New exemption for instalment credit

Person passing over their bank card Print publication


In a surprising move last week by the FCA, the exemption from regulation of interest free instalment credit used to finance a debtor- creditor-supplier agreement (now called a borrower-lender-supplier agreement) has been extended with immediate effect.

The previous exemption applied to agreements which were:

  • repayable by no more than four instalments within no more than 12 months
  • a borrower-lender-supplier agreement
  • for a fixed amount
  • involved no charges or interest

The new legislation extends the exemption to include credit repayable by up to 12 instalments within a year provided the credit agreement meets the other criteria listed above.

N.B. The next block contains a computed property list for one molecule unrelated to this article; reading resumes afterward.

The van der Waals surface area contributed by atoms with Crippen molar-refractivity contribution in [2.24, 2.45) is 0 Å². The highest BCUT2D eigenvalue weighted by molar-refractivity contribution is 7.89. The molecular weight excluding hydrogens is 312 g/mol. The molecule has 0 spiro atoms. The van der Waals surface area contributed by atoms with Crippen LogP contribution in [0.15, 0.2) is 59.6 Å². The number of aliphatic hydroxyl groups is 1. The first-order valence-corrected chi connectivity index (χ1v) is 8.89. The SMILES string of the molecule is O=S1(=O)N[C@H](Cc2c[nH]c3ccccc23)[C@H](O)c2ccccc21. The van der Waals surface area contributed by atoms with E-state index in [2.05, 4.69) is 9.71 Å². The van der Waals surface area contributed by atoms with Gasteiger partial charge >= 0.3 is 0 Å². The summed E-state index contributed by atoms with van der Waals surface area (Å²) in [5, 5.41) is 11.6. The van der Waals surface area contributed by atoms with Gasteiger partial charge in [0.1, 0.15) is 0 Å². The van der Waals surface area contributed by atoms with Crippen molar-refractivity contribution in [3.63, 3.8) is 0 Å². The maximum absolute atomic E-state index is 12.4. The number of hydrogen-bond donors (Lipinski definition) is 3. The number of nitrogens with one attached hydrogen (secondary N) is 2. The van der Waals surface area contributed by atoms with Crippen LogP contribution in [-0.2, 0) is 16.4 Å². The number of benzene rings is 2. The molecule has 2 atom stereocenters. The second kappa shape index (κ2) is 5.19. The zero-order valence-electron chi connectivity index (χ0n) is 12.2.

This means that “a firm offering or broking such agreements does not need to be authorised for consumer credit provided that it is not carrying out any other form of regulated credit activity”.

All of which is very odd. Not because this is not a sensible move, but because of the lack of detailed consultation on this change and of prior notice to those who will be affected. The explanatory memorandum states that the FCA and a range of consumer credit stakeholders, including consumer groups on the issue of instalment credit, were consulted on the draft Order. It also states that further guidance will be made available by the FCA, and that HM Treasury will monitor the practical effects of the Order to ensure it continues to meet the policy aims.

Consultation allows the unintended consequences, flaws and lack of clarity of proposed legislative changes to be ironed out before the final product emerges. This change could be susceptible to manipulation and abuse.

It is of concern that this has been apparently rushed through without due process; hopefully this will not prove to be a precedent for future changes.